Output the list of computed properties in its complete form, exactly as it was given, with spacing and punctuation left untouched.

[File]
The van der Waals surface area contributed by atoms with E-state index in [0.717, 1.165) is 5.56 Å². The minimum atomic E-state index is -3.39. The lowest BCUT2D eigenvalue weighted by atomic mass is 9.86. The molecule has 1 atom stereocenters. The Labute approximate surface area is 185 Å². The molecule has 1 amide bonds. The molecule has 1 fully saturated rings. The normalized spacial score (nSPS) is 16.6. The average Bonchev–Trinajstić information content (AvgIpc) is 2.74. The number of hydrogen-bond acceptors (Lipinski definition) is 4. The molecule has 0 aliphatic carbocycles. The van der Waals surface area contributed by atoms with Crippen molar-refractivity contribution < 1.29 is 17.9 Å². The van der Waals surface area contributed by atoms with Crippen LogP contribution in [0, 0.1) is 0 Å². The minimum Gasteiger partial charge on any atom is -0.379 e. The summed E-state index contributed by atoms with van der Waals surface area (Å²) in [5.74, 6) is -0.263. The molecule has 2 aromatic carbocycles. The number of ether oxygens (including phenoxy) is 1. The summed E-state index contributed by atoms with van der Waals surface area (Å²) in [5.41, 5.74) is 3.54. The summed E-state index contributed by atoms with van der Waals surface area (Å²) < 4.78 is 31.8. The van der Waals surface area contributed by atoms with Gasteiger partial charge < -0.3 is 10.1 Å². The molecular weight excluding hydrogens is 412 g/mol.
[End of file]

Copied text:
The van der Waals surface area contributed by atoms with E-state index in [0.717, 1.165) is 5.56 Å². The minimum atomic E-state index is -3.39. The lowest BCUT2D eigenvalue weighted by atomic mass is 9.86. The molecule has 1 atom stereocenters. The Labute approximate surface area is 185 Å². The molecule has 1 amide bonds. The molecule has 1 fully saturated rings. The normalized spacial score (nSPS) is 16.6. The average Bonchev–Trinajstić information content (AvgIpc) is 2.74. The number of hydrogen-bond acceptors (Lipinski definition) is 4. The molecule has 0 aliphatic carbocycles. The van der Waals surface area contributed by atoms with Crippen molar-refractivity contribution < 1.29 is 17.9 Å². The van der Waals surface area contributed by atoms with Crippen LogP contribution in [0, 0.1) is 0 Å². The minimum Gasteiger partial charge on any atom is -0.379 e. The summed E-state index contributed by atoms with van der Waals surface area (Å²) in [5.74, 6) is -0.263. The molecule has 2 aromatic carbocycles. The number of ether oxygens (including phenoxy) is 1. The summed E-state index contributed by atoms with van der Waals surface area (Å²) in [5.41, 5.74) is 3.54. The summed E-state index contributed by atoms with van der Waals surface area (Å²) < 4.78 is 31.8. The van der Waals surface area contributed by atoms with Gasteiger partial charge < -0.3 is 10.1 Å². The molecular weight excluding hydrogens is 412 g/mol.